The family of Pennecuik had many serious scandals in its history, and was long in decline. In 1604, the family estate of Penicuik passed out of the ownership of a reckless, violent, and finally banished ancestor (Wilson 1891, 142-46). Penicuik was acquired by the merchant John Clerk in 1654 (149), whose grandson, John Clerk of Penicuik (1676-1755) was one of the architects of the 1707 Union (153).  The estate of Newhall in Penicuik, which had come into the family in 1646, was sold by Dr. Pennecuik’s spendthrift son-in-law to Sir David Forbes, although the doctor continued to spend a good deal of time there as a guest. John Forbes, David Forbes’ son and inheritor of Newhall, was a patron to Allan Ramsay (1686-1758), who was also a frequent visitor, and through this connection counted Dr. Pennecuik as a friend. It has long been claimed, and contested, that the setting of Newhall had provided the inspiration for that author’s wildly popular pastoral play, The Gentle Shepherd (Wood 2004). William Henry Oliphant Smeaton pointed out the similarity between Sir William Worthy and Dr. Pennecuik’s father, who had purchased Newhall and who went into exile during the Commonwealth (1896, 94).

Rivalry with Allan Ramsay

   The younger Pennecuik’s relationship to Allan Ramsay may have been an important feature of his life, and even more his legacy. It is tempting to wonder whether Pennecuik was included among the “Scriblers” against whom Ramsay did battle in 1720 (1802), but the alleged rivalry between the two is largely based on the speculation of Ramsay’s various editors and biographers. The story of The Gentle Shepherd's being inspired by Newhall, and the literary circle that gathered there, seems to have morphed into a rumour that Ramsay did not originate the text. Pennecuik, in turn, has been accused of designing this accusation (Oliphant Smeaton 1896, 88). George Chalmers further “suspect[ed]” that Pennecuik was the author of “The Flight of Religious Piety from Scotland, upon Account of Ramsay’s Lewd Books” (1800, lvi), although that poem was likely first published in 1736, when Pennecuik was six years dead (Atherton Aitken 1895).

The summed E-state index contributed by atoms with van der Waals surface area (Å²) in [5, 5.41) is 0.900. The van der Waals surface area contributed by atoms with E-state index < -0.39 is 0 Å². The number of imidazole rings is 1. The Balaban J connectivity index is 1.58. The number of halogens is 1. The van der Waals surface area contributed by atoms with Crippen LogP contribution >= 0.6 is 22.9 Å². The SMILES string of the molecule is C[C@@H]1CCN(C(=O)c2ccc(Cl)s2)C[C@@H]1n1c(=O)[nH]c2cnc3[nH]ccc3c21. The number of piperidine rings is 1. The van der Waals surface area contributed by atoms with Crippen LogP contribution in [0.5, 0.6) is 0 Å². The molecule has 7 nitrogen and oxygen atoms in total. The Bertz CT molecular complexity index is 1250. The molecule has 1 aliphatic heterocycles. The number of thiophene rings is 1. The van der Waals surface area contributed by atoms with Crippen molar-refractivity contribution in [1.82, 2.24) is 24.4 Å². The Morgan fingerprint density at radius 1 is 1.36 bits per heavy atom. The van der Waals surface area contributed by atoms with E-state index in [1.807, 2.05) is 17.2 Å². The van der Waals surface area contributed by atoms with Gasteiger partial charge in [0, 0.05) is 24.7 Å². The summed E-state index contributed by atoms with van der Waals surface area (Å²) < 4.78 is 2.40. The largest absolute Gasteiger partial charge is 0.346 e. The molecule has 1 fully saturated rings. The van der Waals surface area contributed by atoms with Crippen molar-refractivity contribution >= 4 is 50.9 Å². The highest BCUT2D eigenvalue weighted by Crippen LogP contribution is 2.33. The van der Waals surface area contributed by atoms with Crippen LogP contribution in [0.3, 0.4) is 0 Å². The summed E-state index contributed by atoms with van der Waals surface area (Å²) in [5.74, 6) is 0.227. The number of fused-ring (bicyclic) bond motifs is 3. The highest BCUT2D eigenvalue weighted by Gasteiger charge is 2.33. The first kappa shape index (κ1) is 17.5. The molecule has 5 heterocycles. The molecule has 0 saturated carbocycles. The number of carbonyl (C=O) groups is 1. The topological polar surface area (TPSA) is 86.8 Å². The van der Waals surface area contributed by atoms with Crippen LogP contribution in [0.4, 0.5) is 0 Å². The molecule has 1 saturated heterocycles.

Pennecuik is often euphemistically called Ramsay’s “imitator,” or some variant thereof (Atherton Aitken 1895). This charge seems to have begun with George Chalmers, who compiled a list of six works that Pennecuik and Ramsay wrote “on similar subjects.” These include: I) elegies on successive Kirk-treasurers, II) poems on the topic of misers, III) poems on the Company of Bowmen, IV) congratulatory poems on the marriage of the Duke of Hamilton, V) elegies on the Duchess of Hamilton, and VI) (Ramsay) the prologue for an unspecified play, and (Pennecuik) the prologue to The Beggar’s Opera, “when first acted . . . at Holyrood-house, 1728” (1800, lviii). This is hardly a damning case for two poets who frequently wrote on current events and were obliged to seek patrons for their work. If Pennecuik did pen a prologue for The Beggar’s Opera, it would be much to his credit, although I have found no trace. If some of Pennecuik’s work was inspired by Ramsay, it is fair to ask whether he had in mind to test his skill against Ramsay’s, or merely to capitalise on Ramsay’s successes. While not within the scope of this exhibit, perhaps further investigation will sort out the nature of the relationship between these poets’ outputs.